Public Wi-Fi Can Be Hacked in 5 Seconds
Public Wi-Fi networks can be hacked in less than five seconds, a new study reports.
British insurance company CPP conducted an ethical hacking experiment in six UK cities, employing security expert from CRYPTOCard to gain access into public and home Wi-Fi networks using freely available software.
The results of the study illuminate what CPP identity fraud expert Michael Lynch called a cavalier attitude to Wi-Fi use, despite the very real dangers posed by unauthorized use.
Sitting in coffee shops and restaurants in the center of town, the hacker, CRYPTOCard Senior Vice President Jason Hart, was able to access more than 350 personal usernames and passwords from unsuspecting users in one hour. The experiment revealed too that more than 200 people in one hour made themselves targets by logging in to a fictitious public Wi-Fi network.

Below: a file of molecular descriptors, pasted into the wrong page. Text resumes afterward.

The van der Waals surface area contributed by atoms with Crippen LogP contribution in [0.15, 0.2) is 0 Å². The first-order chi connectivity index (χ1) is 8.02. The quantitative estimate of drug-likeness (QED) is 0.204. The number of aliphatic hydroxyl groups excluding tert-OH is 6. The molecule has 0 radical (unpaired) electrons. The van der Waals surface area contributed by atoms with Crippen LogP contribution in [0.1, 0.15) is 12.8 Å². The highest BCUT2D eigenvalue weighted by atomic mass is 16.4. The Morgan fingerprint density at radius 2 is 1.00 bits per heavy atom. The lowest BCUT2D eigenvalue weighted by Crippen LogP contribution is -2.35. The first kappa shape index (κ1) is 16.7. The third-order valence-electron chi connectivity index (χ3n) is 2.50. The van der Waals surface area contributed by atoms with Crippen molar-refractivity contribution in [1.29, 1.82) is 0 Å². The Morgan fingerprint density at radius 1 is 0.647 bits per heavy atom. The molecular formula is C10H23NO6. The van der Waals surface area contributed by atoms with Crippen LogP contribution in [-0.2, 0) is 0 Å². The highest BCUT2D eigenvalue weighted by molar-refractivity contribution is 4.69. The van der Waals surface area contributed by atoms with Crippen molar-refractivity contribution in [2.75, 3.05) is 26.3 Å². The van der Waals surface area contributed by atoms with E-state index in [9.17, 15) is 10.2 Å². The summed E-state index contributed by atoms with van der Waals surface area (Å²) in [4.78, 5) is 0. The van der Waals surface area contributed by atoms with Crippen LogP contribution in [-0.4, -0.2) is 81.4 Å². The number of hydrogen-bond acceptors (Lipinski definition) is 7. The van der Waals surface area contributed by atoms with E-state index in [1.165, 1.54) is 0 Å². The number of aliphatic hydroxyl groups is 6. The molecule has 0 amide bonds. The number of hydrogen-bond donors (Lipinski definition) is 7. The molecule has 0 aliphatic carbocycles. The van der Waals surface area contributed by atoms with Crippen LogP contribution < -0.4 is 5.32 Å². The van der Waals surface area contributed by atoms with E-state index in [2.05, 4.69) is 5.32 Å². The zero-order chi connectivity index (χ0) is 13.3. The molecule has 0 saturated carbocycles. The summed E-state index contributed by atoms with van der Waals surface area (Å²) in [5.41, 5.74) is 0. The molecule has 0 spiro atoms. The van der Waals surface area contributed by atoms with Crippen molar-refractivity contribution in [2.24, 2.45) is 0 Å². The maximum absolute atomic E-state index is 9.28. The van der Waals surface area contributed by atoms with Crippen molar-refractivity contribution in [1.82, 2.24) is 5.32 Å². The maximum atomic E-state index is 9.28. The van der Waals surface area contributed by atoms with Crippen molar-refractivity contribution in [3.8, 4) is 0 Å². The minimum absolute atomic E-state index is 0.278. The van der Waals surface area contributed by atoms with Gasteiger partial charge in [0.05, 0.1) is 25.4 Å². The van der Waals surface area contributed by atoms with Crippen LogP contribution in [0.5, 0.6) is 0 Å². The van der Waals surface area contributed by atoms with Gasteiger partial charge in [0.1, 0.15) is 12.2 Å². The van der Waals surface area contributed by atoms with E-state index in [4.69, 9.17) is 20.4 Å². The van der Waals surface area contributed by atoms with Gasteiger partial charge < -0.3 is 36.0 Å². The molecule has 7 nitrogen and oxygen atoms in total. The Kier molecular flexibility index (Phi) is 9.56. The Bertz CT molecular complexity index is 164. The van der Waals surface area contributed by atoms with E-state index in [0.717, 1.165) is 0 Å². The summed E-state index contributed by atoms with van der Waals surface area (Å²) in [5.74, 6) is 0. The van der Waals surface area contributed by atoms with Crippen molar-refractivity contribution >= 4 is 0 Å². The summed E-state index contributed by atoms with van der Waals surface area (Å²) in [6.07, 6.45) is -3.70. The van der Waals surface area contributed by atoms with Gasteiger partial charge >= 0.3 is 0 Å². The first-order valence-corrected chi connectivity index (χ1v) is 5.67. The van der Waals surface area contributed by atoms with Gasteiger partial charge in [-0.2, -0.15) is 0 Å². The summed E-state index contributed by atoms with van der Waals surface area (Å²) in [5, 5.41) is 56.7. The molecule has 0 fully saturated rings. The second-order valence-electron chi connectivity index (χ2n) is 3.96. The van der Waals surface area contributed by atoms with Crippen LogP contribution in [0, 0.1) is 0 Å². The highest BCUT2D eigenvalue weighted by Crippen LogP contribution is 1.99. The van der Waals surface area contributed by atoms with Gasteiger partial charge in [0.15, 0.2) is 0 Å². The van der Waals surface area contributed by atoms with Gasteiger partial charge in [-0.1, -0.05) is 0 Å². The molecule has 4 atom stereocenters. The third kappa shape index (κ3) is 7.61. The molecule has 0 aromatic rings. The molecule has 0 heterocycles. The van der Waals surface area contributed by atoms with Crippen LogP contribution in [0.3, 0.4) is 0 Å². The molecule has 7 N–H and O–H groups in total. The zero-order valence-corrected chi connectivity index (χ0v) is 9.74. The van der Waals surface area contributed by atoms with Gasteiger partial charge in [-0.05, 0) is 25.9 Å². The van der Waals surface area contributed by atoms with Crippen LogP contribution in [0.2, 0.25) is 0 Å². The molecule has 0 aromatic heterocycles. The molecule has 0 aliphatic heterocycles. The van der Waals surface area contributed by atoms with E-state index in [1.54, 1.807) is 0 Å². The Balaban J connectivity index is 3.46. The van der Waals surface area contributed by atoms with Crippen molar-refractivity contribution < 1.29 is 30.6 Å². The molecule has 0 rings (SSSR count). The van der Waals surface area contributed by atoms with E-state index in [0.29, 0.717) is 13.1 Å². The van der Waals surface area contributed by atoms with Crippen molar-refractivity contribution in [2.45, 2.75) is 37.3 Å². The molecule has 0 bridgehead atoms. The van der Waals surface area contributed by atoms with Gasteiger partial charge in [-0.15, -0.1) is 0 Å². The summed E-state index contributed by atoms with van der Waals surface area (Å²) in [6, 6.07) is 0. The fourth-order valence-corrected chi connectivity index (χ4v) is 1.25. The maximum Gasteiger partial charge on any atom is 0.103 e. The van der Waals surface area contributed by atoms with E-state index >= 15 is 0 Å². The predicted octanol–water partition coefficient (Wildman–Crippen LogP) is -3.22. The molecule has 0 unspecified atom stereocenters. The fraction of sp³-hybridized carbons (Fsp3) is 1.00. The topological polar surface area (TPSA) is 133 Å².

The study has startling repercussions for home computer security as well. Nearly 40,000 home networks were at a high risk of being remotely exploited, and nearly a quarter of private Wi-Fi networks are set up with no security password, the study found.
This is despite the majority (82 per cent) of Brits mistakenly thinking their network is secure, the report said. Concurrently, the report found that only one in 20 people knows when their network has been used without their permission.
We urge all Wi-Fi users to remember that any information they volunteer through public networks can easily be visible to hackers, Lynch said. It's vital they remain vigilant, ensure their networks are secure and regularly monitor their credit reports and bank statements for unsolicited activity."
Hart spoke to the shifting notion of what a hacker looks like, and how easy it is to become a victim.
When people think of hackers they tend to think of highly organized criminal gangs using sophisticated techniques to crack networks, he said. However, as this experiment demonstrates, all a hacker requires is a laptop computer and widely available software to target their victims."
"It has become far easier for hackers to crack usernames and passwords, allowing them access to emails, social networks, and online banking sites and even to assume the online identity of their victim, he said.